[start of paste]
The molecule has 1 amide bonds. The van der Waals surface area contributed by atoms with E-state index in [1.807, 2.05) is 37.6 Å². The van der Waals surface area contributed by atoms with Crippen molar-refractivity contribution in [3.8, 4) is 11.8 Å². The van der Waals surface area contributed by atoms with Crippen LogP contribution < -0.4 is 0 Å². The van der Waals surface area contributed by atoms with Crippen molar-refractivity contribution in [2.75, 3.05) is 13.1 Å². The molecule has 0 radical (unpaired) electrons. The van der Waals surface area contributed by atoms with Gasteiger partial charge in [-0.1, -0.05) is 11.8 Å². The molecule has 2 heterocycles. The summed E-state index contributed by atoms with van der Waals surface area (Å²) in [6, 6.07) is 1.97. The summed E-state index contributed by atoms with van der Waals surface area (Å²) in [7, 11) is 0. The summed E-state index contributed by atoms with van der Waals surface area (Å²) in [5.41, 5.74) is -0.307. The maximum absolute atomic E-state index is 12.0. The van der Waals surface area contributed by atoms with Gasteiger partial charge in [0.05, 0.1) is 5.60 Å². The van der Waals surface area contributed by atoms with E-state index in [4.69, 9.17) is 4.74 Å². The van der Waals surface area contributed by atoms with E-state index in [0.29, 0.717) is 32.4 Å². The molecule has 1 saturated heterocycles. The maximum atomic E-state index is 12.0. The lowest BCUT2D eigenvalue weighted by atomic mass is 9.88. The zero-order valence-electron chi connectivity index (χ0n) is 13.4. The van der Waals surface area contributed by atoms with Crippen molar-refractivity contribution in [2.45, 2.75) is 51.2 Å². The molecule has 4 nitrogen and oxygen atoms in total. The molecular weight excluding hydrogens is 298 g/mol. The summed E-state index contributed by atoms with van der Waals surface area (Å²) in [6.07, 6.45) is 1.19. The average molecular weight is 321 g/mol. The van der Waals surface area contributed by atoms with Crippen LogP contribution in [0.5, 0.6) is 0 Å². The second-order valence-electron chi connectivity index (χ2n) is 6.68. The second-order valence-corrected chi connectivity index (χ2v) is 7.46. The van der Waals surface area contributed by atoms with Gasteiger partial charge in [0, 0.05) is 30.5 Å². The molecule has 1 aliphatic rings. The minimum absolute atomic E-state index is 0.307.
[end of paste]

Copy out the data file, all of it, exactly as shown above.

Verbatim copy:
The molecule has 1 amide bonds. The van der Waals surface area contributed by atoms with E-state index in [1.807, 2.05) is 37.6 Å². The van der Waals surface area contributed by atoms with Crippen molar-refractivity contribution in [3.8, 4) is 11.8 Å². The van der Waals surface area contributed by atoms with Crippen LogP contribution < -0.4 is 0 Å². The van der Waals surface area contributed by atoms with Crippen molar-refractivity contribution in [2.75, 3.05) is 13.1 Å². The molecule has 0 radical (unpaired) electrons. The van der Waals surface area contributed by atoms with Gasteiger partial charge in [-0.1, -0.05) is 11.8 Å². The molecule has 2 heterocycles. The summed E-state index contributed by atoms with van der Waals surface area (Å²) in [6, 6.07) is 1.97. The summed E-state index contributed by atoms with van der Waals surface area (Å²) in [7, 11) is 0. The summed E-state index contributed by atoms with van der Waals surface area (Å²) in [5.41, 5.74) is -0.307. The maximum absolute atomic E-state index is 12.0. The van der Waals surface area contributed by atoms with Gasteiger partial charge in [0.05, 0.1) is 5.60 Å². The van der Waals surface area contributed by atoms with E-state index in [4.69, 9.17) is 4.74 Å². The van der Waals surface area contributed by atoms with E-state index in [0.29, 0.717) is 32.4 Å². The molecule has 1 saturated heterocycles. The maximum atomic E-state index is 12.0. The lowest BCUT2D eigenvalue weighted by atomic mass is 9.88. The zero-order valence-electron chi connectivity index (χ0n) is 13.4. The van der Waals surface area contributed by atoms with Crippen molar-refractivity contribution in [2.45, 2.75) is 51.2 Å². The molecule has 4 nitrogen and oxygen atoms in total. The molecular weight excluding hydrogens is 298 g/mol. The summed E-state index contributed by atoms with van der Waals surface area (Å²) in [6.07, 6.45) is 1.19. The average molecular weight is 321 g/mol. The van der Waals surface area contributed by atoms with Crippen LogP contribution in [0.5, 0.6) is 0 Å². The second-order valence-electron chi connectivity index (χ2n) is 6.68. The second-order valence-corrected chi connectivity index (χ2v) is 7.46. The van der Waals surface area contributed by atoms with Gasteiger partial charge in [0, 0.05) is 30.5 Å². The molecule has 1 aliphatic rings. The minimum absolute atomic E-state index is 0.307.